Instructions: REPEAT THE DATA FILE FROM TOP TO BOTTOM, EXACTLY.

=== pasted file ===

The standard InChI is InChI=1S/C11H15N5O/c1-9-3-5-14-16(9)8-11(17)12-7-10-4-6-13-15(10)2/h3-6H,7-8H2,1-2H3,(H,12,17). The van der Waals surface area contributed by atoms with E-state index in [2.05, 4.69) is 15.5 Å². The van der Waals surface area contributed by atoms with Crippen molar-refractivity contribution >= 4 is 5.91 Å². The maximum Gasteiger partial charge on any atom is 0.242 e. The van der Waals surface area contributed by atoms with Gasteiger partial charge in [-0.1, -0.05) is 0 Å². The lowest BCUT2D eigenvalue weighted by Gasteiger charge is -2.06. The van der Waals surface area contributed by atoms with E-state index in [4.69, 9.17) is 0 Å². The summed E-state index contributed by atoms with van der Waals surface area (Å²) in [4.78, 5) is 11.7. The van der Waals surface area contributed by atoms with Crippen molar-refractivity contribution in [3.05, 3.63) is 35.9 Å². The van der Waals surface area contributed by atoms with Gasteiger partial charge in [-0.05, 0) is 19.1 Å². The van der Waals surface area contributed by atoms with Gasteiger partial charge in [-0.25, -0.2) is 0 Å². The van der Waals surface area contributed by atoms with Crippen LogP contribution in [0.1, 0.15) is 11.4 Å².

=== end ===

The standard InChI is InChI=1S/C11H15N5O/c1-9-3-5-14-16(9)8-11(17)12-7-10-4-6-13-15(10)2/h3-6H,7-8H2,1-2H3,(H,12,17). The van der Waals surface area contributed by atoms with E-state index in [2.05, 4.69) is 15.5 Å². The van der Waals surface area contributed by atoms with Crippen molar-refractivity contribution >= 4 is 5.91 Å². The maximum Gasteiger partial charge on any atom is 0.242 e. The van der Waals surface area contributed by atoms with Gasteiger partial charge in [-0.1, -0.05) is 0 Å². The lowest BCUT2D eigenvalue weighted by Gasteiger charge is -2.06. The van der Waals surface area contributed by atoms with E-state index in [4.69, 9.17) is 0 Å². The summed E-state index contributed by atoms with van der Waals surface area (Å²) in [4.78, 5) is 11.7. The van der Waals surface area contributed by atoms with Crippen molar-refractivity contribution in [3.05, 3.63) is 35.9 Å². The van der Waals surface area contributed by atoms with Gasteiger partial charge in [-0.05, 0) is 19.1 Å². The van der Waals surface area contributed by atoms with Gasteiger partial charge in [-0.25, -0.2) is 0 Å². The van der Waals surface area contributed by atoms with Crippen LogP contribution in [0.1, 0.15) is 11.4 Å².